“This is clearly a national emergency and we will treat it as such,” he said.
Biden will also move on Wednesday to create a White House Covid-19 response team, led by Zients, that will coordinate across the federal government and with states on ramping up vaccinations, distributing more masks and gloves, expanding testing capacity, reopening schools and more. The team’s structure and mandate are modeled on the one that incoming White House chief of staff Ron Klain led during the Ebola crisis under President Barack Obama.
Another part of Klain’s past pandemic work that Biden plans to revive is a focus on cooperating with other countries on virus outbreaks and other health threats. On Wednesday, the new administration plans to cancel Trump’s move to withdraw from the World Health Organization and, in an early show of commitment to the global health body, to send Dr. Anthony Fauci to speak at the WHO’s virtual board meeting later this week. Biden will also restore the National Security Council’s directorate for global health security and biodefense — an office disbanded by the Trump administration.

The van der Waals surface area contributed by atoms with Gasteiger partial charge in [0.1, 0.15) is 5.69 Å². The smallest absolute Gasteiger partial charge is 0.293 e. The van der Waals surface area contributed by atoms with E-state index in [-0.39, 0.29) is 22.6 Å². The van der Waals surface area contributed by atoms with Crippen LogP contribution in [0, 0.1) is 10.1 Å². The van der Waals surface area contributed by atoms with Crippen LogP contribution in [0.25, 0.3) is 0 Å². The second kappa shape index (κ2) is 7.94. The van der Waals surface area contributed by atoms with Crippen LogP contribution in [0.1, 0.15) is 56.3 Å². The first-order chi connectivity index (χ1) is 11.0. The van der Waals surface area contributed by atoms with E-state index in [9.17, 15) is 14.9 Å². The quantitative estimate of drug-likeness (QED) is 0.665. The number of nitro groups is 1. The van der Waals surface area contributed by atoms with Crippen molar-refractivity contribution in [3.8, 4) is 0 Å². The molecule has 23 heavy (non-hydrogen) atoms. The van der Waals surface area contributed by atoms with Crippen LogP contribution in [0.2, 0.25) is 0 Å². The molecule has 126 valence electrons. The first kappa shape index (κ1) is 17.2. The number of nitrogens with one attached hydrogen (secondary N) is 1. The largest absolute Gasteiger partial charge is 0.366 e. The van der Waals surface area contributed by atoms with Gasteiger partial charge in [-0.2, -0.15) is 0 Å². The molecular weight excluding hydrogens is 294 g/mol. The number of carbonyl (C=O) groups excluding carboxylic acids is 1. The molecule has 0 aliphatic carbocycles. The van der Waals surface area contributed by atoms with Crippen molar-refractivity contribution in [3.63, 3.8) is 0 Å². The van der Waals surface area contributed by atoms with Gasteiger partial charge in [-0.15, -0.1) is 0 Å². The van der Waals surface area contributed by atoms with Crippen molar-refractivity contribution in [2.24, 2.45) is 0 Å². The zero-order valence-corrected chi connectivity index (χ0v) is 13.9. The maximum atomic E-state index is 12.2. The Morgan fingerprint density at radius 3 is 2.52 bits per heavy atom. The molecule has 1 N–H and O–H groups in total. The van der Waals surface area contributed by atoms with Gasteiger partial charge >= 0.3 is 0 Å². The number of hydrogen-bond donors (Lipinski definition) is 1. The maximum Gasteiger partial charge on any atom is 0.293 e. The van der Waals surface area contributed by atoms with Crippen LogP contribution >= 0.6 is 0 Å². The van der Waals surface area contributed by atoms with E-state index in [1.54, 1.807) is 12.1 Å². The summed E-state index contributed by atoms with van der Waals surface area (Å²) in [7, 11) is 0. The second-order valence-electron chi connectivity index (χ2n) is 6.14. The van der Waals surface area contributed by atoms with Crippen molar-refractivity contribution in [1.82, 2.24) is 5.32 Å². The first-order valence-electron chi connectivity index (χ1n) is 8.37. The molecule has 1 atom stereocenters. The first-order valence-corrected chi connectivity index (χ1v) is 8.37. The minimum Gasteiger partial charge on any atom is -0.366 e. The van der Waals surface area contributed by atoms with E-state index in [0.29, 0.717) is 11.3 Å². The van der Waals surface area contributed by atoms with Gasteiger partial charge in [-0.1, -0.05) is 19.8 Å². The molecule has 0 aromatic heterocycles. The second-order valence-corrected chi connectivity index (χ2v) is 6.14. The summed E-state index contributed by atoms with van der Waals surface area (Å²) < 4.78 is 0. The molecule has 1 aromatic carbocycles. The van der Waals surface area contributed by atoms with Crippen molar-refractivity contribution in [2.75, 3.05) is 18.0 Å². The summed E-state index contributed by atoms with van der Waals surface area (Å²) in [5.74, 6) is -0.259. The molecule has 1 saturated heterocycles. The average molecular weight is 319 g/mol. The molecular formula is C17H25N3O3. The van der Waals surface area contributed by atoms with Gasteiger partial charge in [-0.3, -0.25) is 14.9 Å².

“America’s withdrawal from the international arena has impeded progress on a global response and left us more vulnerable to future pandemics,” Zients said.
Biden’s first day will also see a launch of a sweeping immigration overhaul. In a Wednesday memo, Biden will direct the Homeland Security and Justice departments to preserve and fortify the Deferred Action for Childhood Arrivals program, which shields undocumented immigrants brought to the country when they were children. Rice said the action would “shore up” DACA, but she didn’t elaborate on the mechanics or potential length of extended protections.